Cambodian military police yesterday opened fire with assault rifles to quell a protest by stone-throwing garment factory workers demanding higher pay in a crackdown a human rights group said killed four people.
Chaos during nationwide strikes erupted for a second day as security forces were deployed to halt a demonstration by thousands of workers, who refused to move and threw bottles, stones and gasoline bombs at an industrial zone in Phnom Penh.
The clash represents an escalation of a political crisis in Cambodia, where striking workers and anti-government protesters have come together in a loose movement led by the opposition Cambodia National Rescue Party (CNRP).
Unions representing disgruntled garment workers have joined opposition supporters protesting against the government of Cambodian Prime Minister Hun Sen to demand a re-run of an election in July last year that the opposition says was rigged.
Military police confronting the protesters fired live ammunition, journalists said, and bullet casings were later seen scattered across the ground at the scene.
The clashes took place at Canadia Industrial Park, home to dozens of factories that make clothing for Western brands.
Human rights group LICADHO described the incident as “horrific” and lambasted military police, adding that their own investigation and surveys of hospitals had found four people were killed and 21 wounded.
“We condemn this appalling use of extreme lethal force by security forces,” LICADHO director Naly Pilorge said in a statement. “Security forces must now put an immediate end to the use of live ammunition against civilians.”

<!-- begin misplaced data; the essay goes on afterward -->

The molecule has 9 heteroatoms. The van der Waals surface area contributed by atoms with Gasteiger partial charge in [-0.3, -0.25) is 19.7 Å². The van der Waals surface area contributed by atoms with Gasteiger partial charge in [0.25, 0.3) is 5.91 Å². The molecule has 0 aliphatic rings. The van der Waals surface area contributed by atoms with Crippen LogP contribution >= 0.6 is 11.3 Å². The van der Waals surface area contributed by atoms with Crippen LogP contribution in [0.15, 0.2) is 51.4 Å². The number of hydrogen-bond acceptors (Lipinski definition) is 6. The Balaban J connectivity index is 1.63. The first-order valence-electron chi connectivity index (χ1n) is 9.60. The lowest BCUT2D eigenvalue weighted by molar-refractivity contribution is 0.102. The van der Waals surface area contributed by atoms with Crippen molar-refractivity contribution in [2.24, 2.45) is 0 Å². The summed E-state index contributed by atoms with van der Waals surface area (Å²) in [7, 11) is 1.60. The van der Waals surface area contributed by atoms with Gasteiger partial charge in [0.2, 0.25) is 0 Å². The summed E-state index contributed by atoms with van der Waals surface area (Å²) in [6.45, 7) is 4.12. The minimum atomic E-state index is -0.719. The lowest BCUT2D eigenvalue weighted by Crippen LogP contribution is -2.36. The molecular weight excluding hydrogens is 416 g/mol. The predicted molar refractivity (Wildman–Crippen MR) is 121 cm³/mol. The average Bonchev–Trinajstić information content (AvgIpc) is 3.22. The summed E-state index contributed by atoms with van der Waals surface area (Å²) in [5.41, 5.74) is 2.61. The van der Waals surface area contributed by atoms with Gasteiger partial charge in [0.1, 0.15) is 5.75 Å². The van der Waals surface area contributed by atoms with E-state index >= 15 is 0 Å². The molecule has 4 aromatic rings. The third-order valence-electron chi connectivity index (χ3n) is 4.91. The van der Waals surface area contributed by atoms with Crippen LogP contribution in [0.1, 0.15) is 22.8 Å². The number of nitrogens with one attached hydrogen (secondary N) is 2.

Spokesmen for the national police and military police said they could not verify the number of casualties.
The CNRP, led by former Cambodian finance minister Sam Rainsy, has courted about 350,000 garment workers from nearly 500 factories across the country by promising to nearly double the monthly minimum wage to US$160 if it wins a re-run of the July election, which Hun Sen is refusing to hold.
The government is refusing to raise the wage beyond US$100 a month and has ordered factories to reopen to prevent damage to an industry worth US$5 billion a year.
Taiwanese garment makers Eclat Textile Co (儒鴻) and Makalot Industrial Co (聚陽) shut down their Cambodian factories for a week starting on Thursday last week and relocated their production to factories in neighboring countries.
The temporary shutdown was suggested by the Garment Manufacturers Association in Cambodia, the two firms said in filings to the Taiwan Stock Exchange yesterday.
They both said the strike would have little impact on their revenue and earnings.
“We reopened our factories on Jan. 2, and some workers have come back to work. But, we will close the factories again, for the safety reasons, if things turn violent,” Makalot public relations manager Mavis Chiu (邱美惠) said by telephone yesterday.
Makalot made 2.33 million units of apparel in Cambodia in 2012, accounting for 25 percent of its total production for that year, according to the company.
Eclat said its factory shutdown will reduce its production by 140,000 pieces of apparel, but that its clients have agreed to postpone their orders.
Eclat said its production capacity in Cambodia was about 450,000 pieces of apparel a month, accounting for 5 percent of its total production.